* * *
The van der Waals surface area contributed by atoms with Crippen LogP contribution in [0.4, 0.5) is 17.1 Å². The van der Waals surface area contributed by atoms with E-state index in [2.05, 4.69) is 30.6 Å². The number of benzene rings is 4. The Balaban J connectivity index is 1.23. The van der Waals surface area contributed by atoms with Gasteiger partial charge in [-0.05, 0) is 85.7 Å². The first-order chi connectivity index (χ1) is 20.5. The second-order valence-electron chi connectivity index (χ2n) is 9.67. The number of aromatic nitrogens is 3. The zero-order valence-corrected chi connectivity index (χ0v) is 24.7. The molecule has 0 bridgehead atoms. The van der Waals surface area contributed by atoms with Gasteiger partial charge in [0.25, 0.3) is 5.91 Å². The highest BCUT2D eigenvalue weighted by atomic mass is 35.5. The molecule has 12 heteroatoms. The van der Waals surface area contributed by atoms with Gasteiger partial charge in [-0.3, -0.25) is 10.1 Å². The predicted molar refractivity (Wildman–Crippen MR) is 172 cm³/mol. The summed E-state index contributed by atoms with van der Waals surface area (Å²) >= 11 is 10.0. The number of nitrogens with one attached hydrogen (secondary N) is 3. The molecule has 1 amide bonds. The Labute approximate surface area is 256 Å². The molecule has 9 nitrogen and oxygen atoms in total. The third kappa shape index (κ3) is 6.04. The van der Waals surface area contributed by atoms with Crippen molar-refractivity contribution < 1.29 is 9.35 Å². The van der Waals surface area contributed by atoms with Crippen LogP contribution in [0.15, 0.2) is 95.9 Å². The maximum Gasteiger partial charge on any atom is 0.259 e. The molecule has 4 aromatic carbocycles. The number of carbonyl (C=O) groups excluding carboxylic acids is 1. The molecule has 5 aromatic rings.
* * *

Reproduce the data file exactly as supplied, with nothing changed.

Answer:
The van der Waals surface area contributed by atoms with Crippen LogP contribution in [0.4, 0.5) is 17.1 Å². The van der Waals surface area contributed by atoms with E-state index in [2.05, 4.69) is 30.6 Å². The number of benzene rings is 4. The Balaban J connectivity index is 1.23. The van der Waals surface area contributed by atoms with Gasteiger partial charge in [-0.05, 0) is 85.7 Å². The first-order chi connectivity index (χ1) is 20.5. The second-order valence-electron chi connectivity index (χ2n) is 9.67. The number of aromatic nitrogens is 3. The zero-order valence-corrected chi connectivity index (χ0v) is 24.7. The molecule has 0 bridgehead atoms. The van der Waals surface area contributed by atoms with Gasteiger partial charge in [0.25, 0.3) is 5.91 Å². The highest BCUT2D eigenvalue weighted by atomic mass is 35.5. The molecule has 12 heteroatoms. The van der Waals surface area contributed by atoms with Gasteiger partial charge in [-0.3, -0.25) is 10.1 Å². The predicted molar refractivity (Wildman–Crippen MR) is 172 cm³/mol. The summed E-state index contributed by atoms with van der Waals surface area (Å²) >= 11 is 10.0. The number of nitrogens with one attached hydrogen (secondary N) is 3. The molecule has 1 amide bonds. The Labute approximate surface area is 256 Å². The molecule has 9 nitrogen and oxygen atoms in total. The third kappa shape index (κ3) is 6.04. The van der Waals surface area contributed by atoms with Crippen molar-refractivity contribution < 1.29 is 9.35 Å². The van der Waals surface area contributed by atoms with Crippen LogP contribution in [0.15, 0.2) is 95.9 Å². The maximum Gasteiger partial charge on any atom is 0.259 e. The molecule has 4 aromatic carbocycles. The number of carbonyl (C=O) groups excluding carboxylic acids is 1. The molecule has 5 aromatic rings.